By John Fogarty
Joe Kernan has lambasted the performances of referees Maurice Deegan and Matt Stevic in today’s International Rules second test.
The 2002 All-Ireland winning manager did not blame the pair for the defeat of his Ireland team but he was emphatic in his opinion that the pair were poor, stating they didn't do enough to protect 2014 captain Michael Murphy.
“I thought the refereeing was diabolical. Michael Murphy was tortured all day. If you look at last week we had handy frees given against out full-back line for holding men’s hands.
"Murphy was being dragged all through and never got a free. Aidan O’Shea got a forearm smash right in front of the dug-out. It should have been a straight red but it wasn’t even ticked.
“Having said that, the losing of the game was ourselves. In fairness to the Australians, they played very well. Everything we planned to do came up early on.
"We got two early goals and put them on the backfoot. Even in the third quarter when we didn’t play all that well we hung on in there.
"The game was there for the taking in the last quarter. We just didn’t do enough. We were being caught on the ball and we shouldn’t. We should have been moving it. Australia punished big time on that."
Kernan did not see a replay of Joel Selwood’s high and late tackle on Chris Barrett in the second test, which saw the Geelong captain black carded and removed and replaced for the rest of the game.
"The independent video referee adjudged that Selwood should be punished and could now face a fine or a suspension in the AFL's regular season in 2018.
Kernan said he would be personally handing the video of the game to Deegan.
On the treatment dished out to Murphy, he added: “I don’t mind anyone being targeted if they get the cover - he got no cover in there today. We’ll look at the video but I don’t need to see it to know that Murphy was tortured all day.”
Following on from his selector Darragh Ó Sé’s criticism of the lack of promotion for the first test, Kernan was asked about the relatively disappointing 30,116 crowd in the Subiaco Oval.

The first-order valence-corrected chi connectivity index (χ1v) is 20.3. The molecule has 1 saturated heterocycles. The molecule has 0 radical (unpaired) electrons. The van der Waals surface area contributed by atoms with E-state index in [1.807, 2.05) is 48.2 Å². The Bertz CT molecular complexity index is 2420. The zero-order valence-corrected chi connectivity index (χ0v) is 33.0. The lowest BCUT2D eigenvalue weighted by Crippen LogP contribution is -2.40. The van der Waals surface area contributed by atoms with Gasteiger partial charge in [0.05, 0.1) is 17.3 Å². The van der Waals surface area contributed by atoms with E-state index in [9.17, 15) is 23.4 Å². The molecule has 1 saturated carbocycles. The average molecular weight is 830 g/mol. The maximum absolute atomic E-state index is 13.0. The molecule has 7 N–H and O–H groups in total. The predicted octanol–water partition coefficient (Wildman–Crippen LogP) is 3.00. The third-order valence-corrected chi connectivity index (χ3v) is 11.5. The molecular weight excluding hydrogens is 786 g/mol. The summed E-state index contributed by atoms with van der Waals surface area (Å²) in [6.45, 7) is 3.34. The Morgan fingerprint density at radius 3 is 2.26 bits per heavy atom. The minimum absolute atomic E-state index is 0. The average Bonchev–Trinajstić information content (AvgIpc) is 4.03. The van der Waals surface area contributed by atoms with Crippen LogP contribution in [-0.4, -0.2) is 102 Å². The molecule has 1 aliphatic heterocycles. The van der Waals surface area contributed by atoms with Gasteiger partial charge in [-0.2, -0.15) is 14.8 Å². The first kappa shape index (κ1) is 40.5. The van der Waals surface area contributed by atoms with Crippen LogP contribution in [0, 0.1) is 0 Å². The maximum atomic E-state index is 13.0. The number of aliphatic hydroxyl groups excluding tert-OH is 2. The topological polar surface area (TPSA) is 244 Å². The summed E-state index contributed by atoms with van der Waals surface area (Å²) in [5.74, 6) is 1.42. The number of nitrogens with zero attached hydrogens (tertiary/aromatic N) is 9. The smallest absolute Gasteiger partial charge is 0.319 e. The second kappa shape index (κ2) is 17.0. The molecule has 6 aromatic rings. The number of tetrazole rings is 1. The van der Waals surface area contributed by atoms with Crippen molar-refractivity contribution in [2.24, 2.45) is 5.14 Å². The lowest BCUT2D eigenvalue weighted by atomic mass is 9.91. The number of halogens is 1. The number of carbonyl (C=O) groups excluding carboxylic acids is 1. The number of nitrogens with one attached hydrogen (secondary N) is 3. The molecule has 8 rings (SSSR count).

“I don’t how well the AFL advertised it. They didn’t do a good job in Adelaide. Some buzz out on the field. If we can get 30,000, 40,000, 50,000.... and the closeness – there has been very little between the sides. Overall, it’s good.”
Having been 16 points ahead at the start of the third quarter, Kernan accepted the game was Ireland’s “for the taking”.
He remarked: “In the last quarter we were caught too many times on the ball. You can’t complain about the effort the boys put in. It was first class. A loss of composure at times did cost us.
“We were being caught on the ball and we shouldn’t. We should have been moving it. Australia punished big time on that.
Third quarter, we lost the ball nine times, six times in our own half-back line which you can’t afford to do against a team as good as Australia. You need to move it quicker against boys like that – when they see an opening, they come at you.”
That Ireland didn’t at least claim the second test hurt Kernan too. “We mightn’t deserve to win by 10 points but we deserved to win. It’s very much a case of what might have been.
"We had that game in the palm of our hands and didn’t hold it. Very proud of the boys the way they came back from last week.”
Aidan O'Shea: 'We just got a bit anxious and started to make mistakes'
Inexperience and over-urgency cost Ireland dearly in the fourth quarter, according to captain Aidan O’Shea.
The visitors lead by seven points going into the final 18 minutes only to see Australia perform a three-point turnaround to take not only the series but the second test too.
Mayo star O’Shea felt Ireland were too eager to try and cancel out the 10-point lead the Australians had taken into Perth today.
“Going into the fourth, we were very happy with where we were. We weren’t trying to eradicate their lead early – we knew we were going to have to chip away at them all day.